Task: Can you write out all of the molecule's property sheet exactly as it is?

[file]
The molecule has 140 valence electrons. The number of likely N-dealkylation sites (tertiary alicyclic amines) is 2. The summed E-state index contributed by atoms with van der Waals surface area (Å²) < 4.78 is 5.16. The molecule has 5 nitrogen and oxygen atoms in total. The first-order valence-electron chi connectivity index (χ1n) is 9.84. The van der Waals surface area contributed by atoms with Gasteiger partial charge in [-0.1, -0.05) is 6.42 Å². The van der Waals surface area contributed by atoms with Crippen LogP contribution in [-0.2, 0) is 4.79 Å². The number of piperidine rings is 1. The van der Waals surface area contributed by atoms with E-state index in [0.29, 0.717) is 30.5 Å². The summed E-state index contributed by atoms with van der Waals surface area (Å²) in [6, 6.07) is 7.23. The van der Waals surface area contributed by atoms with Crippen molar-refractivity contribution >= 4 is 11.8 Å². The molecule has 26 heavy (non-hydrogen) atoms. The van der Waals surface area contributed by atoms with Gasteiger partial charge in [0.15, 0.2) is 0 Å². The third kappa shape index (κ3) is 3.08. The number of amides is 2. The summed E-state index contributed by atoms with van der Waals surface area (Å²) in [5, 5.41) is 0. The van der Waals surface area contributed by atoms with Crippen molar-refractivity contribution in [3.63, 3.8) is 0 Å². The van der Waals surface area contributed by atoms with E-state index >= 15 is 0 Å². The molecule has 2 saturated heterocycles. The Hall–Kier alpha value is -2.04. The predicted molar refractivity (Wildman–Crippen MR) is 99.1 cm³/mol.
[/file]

The molecule has 140 valence electrons. The number of likely N-dealkylation sites (tertiary alicyclic amines) is 2. The summed E-state index contributed by atoms with van der Waals surface area (Å²) < 4.78 is 5.16. The molecule has 5 nitrogen and oxygen atoms in total. The first-order valence-electron chi connectivity index (χ1n) is 9.84. The van der Waals surface area contributed by atoms with Gasteiger partial charge in [-0.1, -0.05) is 6.42 Å². The van der Waals surface area contributed by atoms with Crippen LogP contribution in [-0.2, 0) is 4.79 Å². The number of piperidine rings is 1. The van der Waals surface area contributed by atoms with E-state index in [0.29, 0.717) is 30.5 Å². The summed E-state index contributed by atoms with van der Waals surface area (Å²) in [6, 6.07) is 7.23. The van der Waals surface area contributed by atoms with Crippen molar-refractivity contribution >= 4 is 11.8 Å². The molecule has 26 heavy (non-hydrogen) atoms. The van der Waals surface area contributed by atoms with Gasteiger partial charge in [0.15, 0.2) is 0 Å². The third kappa shape index (κ3) is 3.08. The number of amides is 2. The summed E-state index contributed by atoms with van der Waals surface area (Å²) in [5, 5.41) is 0. The van der Waals surface area contributed by atoms with Crippen molar-refractivity contribution in [3.63, 3.8) is 0 Å². The van der Waals surface area contributed by atoms with E-state index >= 15 is 0 Å². The molecule has 2 saturated heterocycles. The Hall–Kier alpha value is -2.04. The predicted molar refractivity (Wildman–Crippen MR) is 99.1 cm³/mol.